Victorian women with four strands of beads

By: usermattw

Aug 14 2017

Tags: , , , ,

Category: Women

6 Comments

Click here to view them larger.

Click here to view the backs.

What it is:

Two Cartes de Visite (CDVs), each measuring approx. 2.5 x 4 inches.

 

What I know about it:

The photographer on the left is George Amos of Dover, England.  The photographer on the right is Elliott & Fry of London, England.  Otherwise no identifying information.

 

Comments:

While debating whether to post either of these photos, I decided they were interesting to compare and contrast, so I’m posting them together.  I noticed that, for me, the similarities (the similar angle of the pose, the similar cropping of the image, the elaborate hairdos, and the four strands of beads) stand out for me sooner than the differences (closed collar vs. open neckline, simple strands vs. a strand with a pendant, etc.)   On the left, she has pins in her hair that are similar to (if not precisely matching) her earrings, and you can clearly see a net in her hair.  On the right, her elaborate pin is on the top of her head, with ribbons down the back.  It seems that so much work went into both looks!  As for the photographers, information on Elliott & Fry can be found here.  And then there’s George Amos, the photographer on the left.  There is information on him here.  (It’s interesting to browse down that page and see how many photographers were apparently clustered around that same few blocks of Snargate Street.)  Apparently George Amos started as a tobacconist and added photography services to his store, before his photography business became quite successful.  He eventually turned it over to his son Eugene, at which point the business was called Amos & Amos, so this is before that time.  I noted (as you can see on the back), that Amos was “Under the Patronage of H.R.H. The Duchess of Cambridge”.  Since today’s Duchess of Cambridge is the former Kate Middleton, I wondered who the Duchess of Cambridge might have been in those days.  It’s a little complicated, and I may have it all wrong, but apparently the Duke of Cambridge at the time had gone against his family’s wishes and married a commoner, not only the daughter of a servant, but (horrors!) an actress.  This marriage was technically not recognized by law, so the Duke’s wife was not the Duchess.  The person calling herself Duchess at the time was the Duke’s mother.  Since I believe the Duchess’s patronage would have ended with her death in 1889, I think we can assume the photo on the left is from no later than 1889.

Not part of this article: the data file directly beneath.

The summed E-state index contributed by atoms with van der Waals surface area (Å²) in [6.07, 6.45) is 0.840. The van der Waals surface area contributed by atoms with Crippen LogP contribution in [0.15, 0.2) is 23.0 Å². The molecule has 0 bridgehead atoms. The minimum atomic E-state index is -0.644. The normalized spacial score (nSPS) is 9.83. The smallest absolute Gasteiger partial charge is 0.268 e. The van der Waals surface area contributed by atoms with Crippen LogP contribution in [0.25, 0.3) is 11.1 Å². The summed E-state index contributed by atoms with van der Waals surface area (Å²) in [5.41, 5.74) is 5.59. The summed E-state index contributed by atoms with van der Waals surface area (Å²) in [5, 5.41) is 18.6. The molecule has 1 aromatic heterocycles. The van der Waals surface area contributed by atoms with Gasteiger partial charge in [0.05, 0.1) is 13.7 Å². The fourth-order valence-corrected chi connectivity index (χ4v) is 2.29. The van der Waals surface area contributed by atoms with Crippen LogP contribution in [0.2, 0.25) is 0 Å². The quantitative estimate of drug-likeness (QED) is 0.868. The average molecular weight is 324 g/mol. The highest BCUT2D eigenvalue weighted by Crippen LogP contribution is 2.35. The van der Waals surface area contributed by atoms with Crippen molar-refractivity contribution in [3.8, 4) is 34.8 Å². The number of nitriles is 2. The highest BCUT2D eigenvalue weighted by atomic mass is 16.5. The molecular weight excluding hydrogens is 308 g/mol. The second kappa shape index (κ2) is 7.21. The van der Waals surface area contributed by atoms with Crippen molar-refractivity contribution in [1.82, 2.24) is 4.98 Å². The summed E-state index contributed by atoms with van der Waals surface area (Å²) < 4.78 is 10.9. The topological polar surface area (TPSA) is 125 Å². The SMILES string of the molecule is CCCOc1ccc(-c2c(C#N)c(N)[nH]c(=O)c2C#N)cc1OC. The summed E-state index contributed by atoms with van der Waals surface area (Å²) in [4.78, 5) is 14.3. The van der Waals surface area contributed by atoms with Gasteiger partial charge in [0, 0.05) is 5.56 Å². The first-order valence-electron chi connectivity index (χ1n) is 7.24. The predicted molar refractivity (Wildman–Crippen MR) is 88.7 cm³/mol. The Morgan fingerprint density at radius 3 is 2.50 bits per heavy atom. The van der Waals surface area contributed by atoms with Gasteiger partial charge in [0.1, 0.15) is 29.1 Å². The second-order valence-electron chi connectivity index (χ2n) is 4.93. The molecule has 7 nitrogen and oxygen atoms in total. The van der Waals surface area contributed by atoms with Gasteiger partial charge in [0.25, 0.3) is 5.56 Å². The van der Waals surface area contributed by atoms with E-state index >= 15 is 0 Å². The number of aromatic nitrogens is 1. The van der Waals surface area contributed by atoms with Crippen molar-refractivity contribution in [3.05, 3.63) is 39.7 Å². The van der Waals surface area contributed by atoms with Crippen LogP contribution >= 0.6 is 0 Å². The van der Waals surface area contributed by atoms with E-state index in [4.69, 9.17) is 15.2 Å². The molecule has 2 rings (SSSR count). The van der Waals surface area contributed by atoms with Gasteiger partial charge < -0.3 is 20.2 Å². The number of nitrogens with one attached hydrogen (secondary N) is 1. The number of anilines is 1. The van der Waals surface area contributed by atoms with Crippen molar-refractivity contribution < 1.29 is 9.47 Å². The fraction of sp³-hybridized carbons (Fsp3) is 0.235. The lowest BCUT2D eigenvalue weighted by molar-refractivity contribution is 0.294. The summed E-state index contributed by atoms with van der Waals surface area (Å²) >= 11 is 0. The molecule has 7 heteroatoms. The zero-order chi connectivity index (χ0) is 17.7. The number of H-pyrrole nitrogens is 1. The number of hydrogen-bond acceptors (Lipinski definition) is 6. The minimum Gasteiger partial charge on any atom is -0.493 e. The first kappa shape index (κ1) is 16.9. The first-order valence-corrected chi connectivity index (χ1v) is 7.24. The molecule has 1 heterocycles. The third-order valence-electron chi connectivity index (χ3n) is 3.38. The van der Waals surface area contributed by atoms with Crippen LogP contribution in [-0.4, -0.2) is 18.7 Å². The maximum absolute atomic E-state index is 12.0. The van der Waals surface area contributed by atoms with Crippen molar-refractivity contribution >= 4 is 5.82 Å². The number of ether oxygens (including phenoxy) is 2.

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6 comments on “Victorian women with four strands of beads”

  1. Two very nice photos. I’d agree with your timing of the left hand image. The one on the right has an almost Edwardian feel to it. That may be due to British and European fashions being ahead of the curve.

    • Thanks, Mrs. Marvel. I know what you mean about the one on the right. It somehow looks more sleekly sophisticated to my eye than the one on the left. I could easily have been wrong in labeling it Victorian. So I just looked further at the photography studio’s information for clues. Wikipedia says they were at that address until 1919, but the British National Portrait Gallery (which has a lot of examples of their work online, by the way) says they were at that address only until 1886, though another source says 1886 is just when they expanded from 55 Baker Street to 55-56 Baker Street. Another source says they became “Elliott & Fry Ltd.” (adding the “Ltd.”) in 1911, so the photo is apparently from earlier than that. It’s sometimes hard to piece it all together!

      • Is the card itself a CDV sized? That fell out of popularity around 1899-1900 so that may be helpful with dating as well. I have an art print dated to 1898 that looks decidedly Edwardian. I think the fashion houses were just as forward then as they are now. Maybe this lady was on the leading edge as well.

      • Yes, they are both the smaller CDV size, not the larger cabinet card size. That’s part of what made me assume they were from the Victorian era, rather than later, though I know such general assumptions can be faulty.


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